Nancy Yu’s blog has a first person ride report for this stage.
Stage 3, with the Trona bump and Towne’s pass, is the actual queen stage, topping out with an elevation of 5000 feet on Townes Pass. Nancy and Tim rode this stage and were outrageously strong on Townes pass, a 3800 feet climb with some stiff bits. Per the 508 webpage this 100 mile stage has 7538 feet of climbing and Nancy and Tim cranked out this century in 6 hrs and 15 minutes.
Since this stage was ridden in complete darkness, we were required by 508 rules to do a direct follow of our riders with the follow car. During the day, we are allowed to provide leap frog support with the car. New national regulations have now made direct-follow support cars for bicycles illegal in national parks without a special permit, a permit which involves a 3 month study/review period. The law is new and AdventureCORPS was not given enough time to request a special permit and make a study regarding impact of the follow cars, so we were grandfathered in for this year and this year only. (My version of this story lacks any firsthand knowledge, is likely to contain some errors, and is definitely not the entire story.) However, the Death Valley National Park was concerned about the dangers of having slow-moving follow cars going up Townes Pass and expressed their concern to Kostman. As a result, this year, the follow cars were given permission to leap frog their riders on the climb up Townes in order to find a spot to pull over and allow other traffic to more easily pass. I am not sure why the park was more concerned this year than on previous years, but they were. We directly followed Tim and Nancy the entire climb, except for one quick stop near the top. The only cars were saw on the climb were other follow cars and the one ranger who was monitoring the event.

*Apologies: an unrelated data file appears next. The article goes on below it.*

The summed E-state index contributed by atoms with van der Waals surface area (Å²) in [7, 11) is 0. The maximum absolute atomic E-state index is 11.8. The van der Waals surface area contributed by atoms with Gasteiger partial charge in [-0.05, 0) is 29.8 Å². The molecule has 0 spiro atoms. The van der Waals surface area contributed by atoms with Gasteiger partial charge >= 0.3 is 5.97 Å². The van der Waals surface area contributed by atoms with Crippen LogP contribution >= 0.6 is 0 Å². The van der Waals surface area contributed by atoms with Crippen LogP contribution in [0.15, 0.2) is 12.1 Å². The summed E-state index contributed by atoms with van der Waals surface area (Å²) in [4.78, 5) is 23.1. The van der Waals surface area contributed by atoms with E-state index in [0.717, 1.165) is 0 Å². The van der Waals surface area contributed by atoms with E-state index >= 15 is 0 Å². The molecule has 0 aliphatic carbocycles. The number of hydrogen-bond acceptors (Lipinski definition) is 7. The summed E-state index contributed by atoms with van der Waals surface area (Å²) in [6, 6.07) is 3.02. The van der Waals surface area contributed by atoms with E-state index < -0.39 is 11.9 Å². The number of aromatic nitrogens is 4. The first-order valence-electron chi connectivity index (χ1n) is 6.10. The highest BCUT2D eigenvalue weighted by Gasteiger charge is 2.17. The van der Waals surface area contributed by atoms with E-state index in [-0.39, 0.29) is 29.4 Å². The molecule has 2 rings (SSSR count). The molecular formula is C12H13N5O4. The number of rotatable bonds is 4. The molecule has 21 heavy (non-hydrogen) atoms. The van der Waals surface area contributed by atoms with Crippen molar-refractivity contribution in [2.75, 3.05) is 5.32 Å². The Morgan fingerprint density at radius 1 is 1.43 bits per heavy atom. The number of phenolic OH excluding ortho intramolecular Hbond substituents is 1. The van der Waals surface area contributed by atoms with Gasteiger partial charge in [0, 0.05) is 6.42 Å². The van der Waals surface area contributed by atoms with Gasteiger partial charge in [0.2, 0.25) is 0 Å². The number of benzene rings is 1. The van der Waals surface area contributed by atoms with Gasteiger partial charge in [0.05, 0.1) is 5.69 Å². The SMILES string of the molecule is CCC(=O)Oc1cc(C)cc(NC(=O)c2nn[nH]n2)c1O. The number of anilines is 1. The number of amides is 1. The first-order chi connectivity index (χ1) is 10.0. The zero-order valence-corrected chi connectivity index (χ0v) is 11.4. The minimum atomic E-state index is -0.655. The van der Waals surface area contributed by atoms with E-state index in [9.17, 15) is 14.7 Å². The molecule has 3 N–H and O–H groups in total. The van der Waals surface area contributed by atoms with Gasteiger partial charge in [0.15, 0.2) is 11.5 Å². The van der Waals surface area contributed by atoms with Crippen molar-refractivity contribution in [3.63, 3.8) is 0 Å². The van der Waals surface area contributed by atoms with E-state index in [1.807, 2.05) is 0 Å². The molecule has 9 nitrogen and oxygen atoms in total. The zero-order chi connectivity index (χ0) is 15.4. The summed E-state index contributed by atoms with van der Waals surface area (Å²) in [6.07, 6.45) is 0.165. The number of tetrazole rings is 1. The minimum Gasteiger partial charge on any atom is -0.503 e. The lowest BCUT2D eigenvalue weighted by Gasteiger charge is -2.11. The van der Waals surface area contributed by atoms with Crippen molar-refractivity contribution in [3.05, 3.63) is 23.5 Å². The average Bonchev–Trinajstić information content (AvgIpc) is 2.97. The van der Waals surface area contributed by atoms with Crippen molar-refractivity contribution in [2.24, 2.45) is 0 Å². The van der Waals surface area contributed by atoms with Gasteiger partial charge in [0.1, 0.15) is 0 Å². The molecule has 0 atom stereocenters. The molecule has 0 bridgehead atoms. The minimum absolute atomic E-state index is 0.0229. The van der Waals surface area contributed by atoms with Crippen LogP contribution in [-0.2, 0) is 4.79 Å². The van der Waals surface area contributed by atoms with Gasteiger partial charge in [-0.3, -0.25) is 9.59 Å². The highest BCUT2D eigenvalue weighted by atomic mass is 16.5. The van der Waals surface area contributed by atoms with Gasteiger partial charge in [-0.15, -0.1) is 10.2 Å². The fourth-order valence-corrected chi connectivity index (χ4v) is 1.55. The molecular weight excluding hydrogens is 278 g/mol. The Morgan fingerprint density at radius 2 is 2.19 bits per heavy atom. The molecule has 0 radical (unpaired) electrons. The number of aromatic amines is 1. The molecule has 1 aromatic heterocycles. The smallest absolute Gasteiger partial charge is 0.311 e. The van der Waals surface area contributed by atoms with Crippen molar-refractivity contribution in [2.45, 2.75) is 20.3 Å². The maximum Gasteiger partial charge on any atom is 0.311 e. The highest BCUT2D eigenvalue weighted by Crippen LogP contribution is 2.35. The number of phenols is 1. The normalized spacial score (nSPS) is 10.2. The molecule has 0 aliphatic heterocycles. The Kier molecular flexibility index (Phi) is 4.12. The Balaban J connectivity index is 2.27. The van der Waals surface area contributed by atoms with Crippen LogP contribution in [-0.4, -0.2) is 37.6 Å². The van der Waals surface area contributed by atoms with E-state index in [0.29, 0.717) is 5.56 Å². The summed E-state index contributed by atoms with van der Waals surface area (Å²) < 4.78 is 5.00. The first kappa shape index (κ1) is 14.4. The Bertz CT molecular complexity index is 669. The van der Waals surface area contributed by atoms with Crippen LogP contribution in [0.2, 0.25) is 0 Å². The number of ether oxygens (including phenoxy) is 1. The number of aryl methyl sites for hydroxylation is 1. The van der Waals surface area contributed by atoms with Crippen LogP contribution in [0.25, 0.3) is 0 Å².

Last year a rider crashed on the descent down Townes and needed to be transported out by ambulance. In the end she was ok, but the ambulance had to come from far away and involved a lot of coordination. As part of this year’s permit, Kostman was required to hire an ambulance and have it stationed in Stovepipe Wells, near the base of Townes. This ambulance would be able to help any rider on Townes pass or in Death Valley. I am not sure how Kostman feels about the extra ambulance, but I was glad of its presence. Death Valley always feels so isolated.
The tandem 4x teams are the only teams allowed 2 vehicles, since we are basically a traveling circus with 8 riders and 4 silly long bikes. Jason and I were in the extra vehicle for the start of this stage. We jumped ahead to before the climb up Townes and waited for the crew. I liked this part of the race. The start of Townes pass was in the distance and we could see a string of red lights, all other 508 people slowly climbing the pass in complete darkness. I tried to get pictures of the string of lights in the distance going up Townes, but the pictures, taken with my pocket camera did not capture the situation’s coolness. We were able to stand around and discuss stars, the milky way, and the Pleiades, and why are rods only on the side of the retina?
We did a vehicle swap and Jason and I ended up in Willy’s van, the follow vehicle, with Willy driving. Driving behind Nancy and Tim was great; they just went up Townes like it was nothing. They conquered that hill and just being there to see them and witness their ride was a treat.
The run into Furnace Creek from the Scottie’s Castle turn-off has always seemed disappointingly long. It should be flat and easy, but instead I feel like that particular leg is interminable. I have done it a few times as part of the AdventureCORPS Death Valley events. However, it doesn’t seem long at all when done in an air-conditioned car, even when done at bike speed (or at least at Tim and Nancy bike speed).
We got to Furnace Creek. Tim and Nancy dismounted, Julie and Steve mounted, Tim forgot to strap down the back tandem wheel onto the truck, Tim lost his helmet, and we were OFF to the next stage.